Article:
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Thursday, April 26, 2007


SEMA eNews, Vol. 10, No. 17 – April 25, 2007

Why the Largest Automotive Market in the United States Has More Hybrids, Diesels and E85 Vehicles

Residents of the Golden State continue to push for energy alternatives in automotive fuels. In a press release by the Alliance of Automobile Manufacturers, the group’s president, Dave McCurdy expresses, “The auto industry is a dynamic high-tech sector, and manufacturers are committed to selling vehicles that can run on something other than just gasoline. Consumers are taking notice.”

Figures from R.L. Polk & Co. verify the recent surge with vehicle data making the case for consumer interest. In 2006, hybrid-electric, ethanol-capable E85 and clean diesel autos numbered 837,743 on California roads. This illustrates a 17% jump from the previous year. National figures are equally significant. Over 1.5 million alternative fuel vehicles (AFV) were put on the streets in 2006—surpassing automaker expectations by 50%. At the end of 2006, the total number of AFVs on national roads exceeded 10.5 million.

Currently, automobile manufacturers have released 60 models for the year including cars, trucks, SUVs, and vans—a stark contrast to the 12 models offered in 2000. Vehicle technology has played the largest role in bringing AFVs to market. Modern engineering incorporates variable value timing, continuously variable transmissions, cylinder deactivation and other creations to increase fuel efficiency and improve power delivery. But, in addition to these advances, the latest buzz has come from the popularity of “green” products. “One of the most effective ways to increase fuel efficiency and to achieve energy independence is through the growing number of alternative-fuel automobiles,” said Brian Maas, director, government affairs for the California Motor Car Dealers Association. He added, “It’s clear that manufacturers and dealers are responding to the wants and needs of today’s drivers.”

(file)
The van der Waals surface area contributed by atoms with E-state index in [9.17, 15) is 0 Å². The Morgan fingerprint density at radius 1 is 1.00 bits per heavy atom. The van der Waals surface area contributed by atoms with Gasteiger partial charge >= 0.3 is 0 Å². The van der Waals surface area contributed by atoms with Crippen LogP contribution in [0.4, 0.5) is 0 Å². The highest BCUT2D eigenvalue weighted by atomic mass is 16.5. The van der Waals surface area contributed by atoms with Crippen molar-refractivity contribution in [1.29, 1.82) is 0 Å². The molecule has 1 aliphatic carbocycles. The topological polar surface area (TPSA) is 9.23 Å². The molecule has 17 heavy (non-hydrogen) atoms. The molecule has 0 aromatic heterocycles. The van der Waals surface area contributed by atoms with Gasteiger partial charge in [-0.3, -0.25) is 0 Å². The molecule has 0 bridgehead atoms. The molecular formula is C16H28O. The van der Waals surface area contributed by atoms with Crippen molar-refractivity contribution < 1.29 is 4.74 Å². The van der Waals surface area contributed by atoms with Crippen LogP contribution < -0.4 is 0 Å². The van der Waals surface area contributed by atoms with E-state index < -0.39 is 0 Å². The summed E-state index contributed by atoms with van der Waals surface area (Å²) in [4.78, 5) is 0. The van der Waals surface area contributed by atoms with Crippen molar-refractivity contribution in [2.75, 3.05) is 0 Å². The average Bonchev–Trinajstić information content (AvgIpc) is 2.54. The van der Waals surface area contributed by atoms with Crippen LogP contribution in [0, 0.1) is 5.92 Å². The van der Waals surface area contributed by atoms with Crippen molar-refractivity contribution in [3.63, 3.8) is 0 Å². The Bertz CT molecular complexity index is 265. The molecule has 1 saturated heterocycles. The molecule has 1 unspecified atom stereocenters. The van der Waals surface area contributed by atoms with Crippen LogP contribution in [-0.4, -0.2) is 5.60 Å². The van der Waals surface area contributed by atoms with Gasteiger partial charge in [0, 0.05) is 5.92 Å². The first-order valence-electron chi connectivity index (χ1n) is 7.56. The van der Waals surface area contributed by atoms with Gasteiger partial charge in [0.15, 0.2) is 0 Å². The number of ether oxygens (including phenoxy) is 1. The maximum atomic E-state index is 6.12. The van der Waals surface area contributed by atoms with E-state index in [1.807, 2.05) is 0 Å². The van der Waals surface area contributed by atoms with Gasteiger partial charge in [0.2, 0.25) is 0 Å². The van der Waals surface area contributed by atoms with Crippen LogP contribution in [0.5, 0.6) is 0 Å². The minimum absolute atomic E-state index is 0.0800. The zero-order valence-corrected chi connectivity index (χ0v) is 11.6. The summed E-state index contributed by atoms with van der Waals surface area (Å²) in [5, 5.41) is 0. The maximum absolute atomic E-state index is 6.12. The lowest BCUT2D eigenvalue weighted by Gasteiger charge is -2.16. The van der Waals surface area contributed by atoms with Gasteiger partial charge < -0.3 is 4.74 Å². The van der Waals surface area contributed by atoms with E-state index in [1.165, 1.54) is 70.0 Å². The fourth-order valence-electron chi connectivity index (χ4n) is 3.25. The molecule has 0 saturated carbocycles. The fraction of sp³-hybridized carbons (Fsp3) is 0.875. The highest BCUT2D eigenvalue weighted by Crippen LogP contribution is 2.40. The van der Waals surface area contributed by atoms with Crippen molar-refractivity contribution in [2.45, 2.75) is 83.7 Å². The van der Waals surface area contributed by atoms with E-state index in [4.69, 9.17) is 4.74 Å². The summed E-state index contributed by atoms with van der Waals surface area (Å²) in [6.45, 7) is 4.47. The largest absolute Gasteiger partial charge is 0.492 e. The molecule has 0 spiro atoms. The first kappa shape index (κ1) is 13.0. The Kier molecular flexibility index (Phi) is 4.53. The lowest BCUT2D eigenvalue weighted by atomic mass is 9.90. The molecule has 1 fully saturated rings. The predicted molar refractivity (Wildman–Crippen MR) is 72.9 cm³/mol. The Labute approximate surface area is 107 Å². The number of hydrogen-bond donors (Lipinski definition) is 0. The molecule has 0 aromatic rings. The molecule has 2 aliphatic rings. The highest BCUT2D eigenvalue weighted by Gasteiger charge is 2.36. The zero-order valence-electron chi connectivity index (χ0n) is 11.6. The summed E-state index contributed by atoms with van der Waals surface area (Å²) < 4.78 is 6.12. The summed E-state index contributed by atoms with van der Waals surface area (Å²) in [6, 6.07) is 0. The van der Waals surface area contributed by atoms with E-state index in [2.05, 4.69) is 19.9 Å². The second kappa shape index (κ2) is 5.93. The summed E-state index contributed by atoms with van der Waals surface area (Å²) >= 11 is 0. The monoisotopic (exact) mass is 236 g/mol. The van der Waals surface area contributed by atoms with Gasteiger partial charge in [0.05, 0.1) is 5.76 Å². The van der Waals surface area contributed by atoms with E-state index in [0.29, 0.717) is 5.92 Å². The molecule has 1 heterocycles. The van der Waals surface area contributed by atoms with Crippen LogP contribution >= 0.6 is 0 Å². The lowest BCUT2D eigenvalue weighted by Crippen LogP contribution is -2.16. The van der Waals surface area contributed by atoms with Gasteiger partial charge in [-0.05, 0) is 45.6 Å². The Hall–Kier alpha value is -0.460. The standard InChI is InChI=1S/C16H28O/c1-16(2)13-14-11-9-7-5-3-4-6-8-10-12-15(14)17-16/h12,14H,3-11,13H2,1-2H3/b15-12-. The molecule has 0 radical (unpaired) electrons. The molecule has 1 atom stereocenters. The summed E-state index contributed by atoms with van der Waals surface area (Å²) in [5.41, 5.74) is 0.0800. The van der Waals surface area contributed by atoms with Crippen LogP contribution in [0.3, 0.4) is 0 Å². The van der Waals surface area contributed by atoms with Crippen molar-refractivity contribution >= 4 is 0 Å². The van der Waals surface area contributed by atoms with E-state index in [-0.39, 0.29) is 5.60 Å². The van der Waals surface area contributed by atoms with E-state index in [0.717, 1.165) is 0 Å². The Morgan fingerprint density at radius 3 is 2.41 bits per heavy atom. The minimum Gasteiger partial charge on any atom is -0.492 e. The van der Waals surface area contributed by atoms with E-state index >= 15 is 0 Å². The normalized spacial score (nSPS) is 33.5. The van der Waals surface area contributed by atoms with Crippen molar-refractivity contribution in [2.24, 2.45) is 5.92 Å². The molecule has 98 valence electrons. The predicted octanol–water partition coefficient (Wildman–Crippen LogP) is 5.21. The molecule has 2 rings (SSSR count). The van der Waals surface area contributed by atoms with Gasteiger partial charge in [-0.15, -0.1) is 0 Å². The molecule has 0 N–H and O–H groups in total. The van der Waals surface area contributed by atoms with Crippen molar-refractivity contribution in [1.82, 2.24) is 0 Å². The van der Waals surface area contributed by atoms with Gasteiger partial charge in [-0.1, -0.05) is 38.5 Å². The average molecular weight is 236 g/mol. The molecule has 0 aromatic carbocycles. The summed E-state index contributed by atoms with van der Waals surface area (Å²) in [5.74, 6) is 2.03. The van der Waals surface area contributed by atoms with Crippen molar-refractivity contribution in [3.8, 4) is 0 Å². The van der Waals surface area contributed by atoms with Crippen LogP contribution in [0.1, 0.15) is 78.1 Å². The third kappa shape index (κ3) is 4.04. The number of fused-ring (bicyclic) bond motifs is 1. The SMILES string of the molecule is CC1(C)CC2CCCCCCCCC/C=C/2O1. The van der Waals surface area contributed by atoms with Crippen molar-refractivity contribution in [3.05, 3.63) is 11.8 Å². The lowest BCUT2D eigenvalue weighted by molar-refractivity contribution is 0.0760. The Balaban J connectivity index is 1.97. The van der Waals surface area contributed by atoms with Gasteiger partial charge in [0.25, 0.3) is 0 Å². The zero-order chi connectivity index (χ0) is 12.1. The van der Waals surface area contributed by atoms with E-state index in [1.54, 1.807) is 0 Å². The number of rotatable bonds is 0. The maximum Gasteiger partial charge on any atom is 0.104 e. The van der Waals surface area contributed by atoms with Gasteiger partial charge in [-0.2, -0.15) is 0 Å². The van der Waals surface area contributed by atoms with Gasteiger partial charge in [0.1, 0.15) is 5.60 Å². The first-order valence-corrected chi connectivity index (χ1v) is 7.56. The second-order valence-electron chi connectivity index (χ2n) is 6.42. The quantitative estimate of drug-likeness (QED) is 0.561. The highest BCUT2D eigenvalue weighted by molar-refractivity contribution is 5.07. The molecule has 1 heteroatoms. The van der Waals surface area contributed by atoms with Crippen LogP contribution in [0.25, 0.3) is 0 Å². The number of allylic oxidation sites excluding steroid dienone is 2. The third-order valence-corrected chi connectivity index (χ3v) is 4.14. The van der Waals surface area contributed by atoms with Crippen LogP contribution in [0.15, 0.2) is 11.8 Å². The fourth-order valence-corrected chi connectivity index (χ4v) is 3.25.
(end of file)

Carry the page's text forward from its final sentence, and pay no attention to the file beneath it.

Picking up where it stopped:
California represents the largest vehicle market in the country in terms of total vehicles registered yet subscribes to one of the strictest emissions programs in the nation. Despite the addition of 200 new ethanol fueling stations throughout the county, there are only four E85 stations in California. Only a handful of diesel car models are available in this area with more coming in the near future. Presently, the majority of vehicles applying alternative fuels in the state are hybrid-electrics and diesel trucks.

Source: Alliance of Automobile Manufacturers. (4/17/2007). “Number of Alternative Fuel Autos on California’s Roads Increased 17% in 2006.” Press release via PR Newswire.

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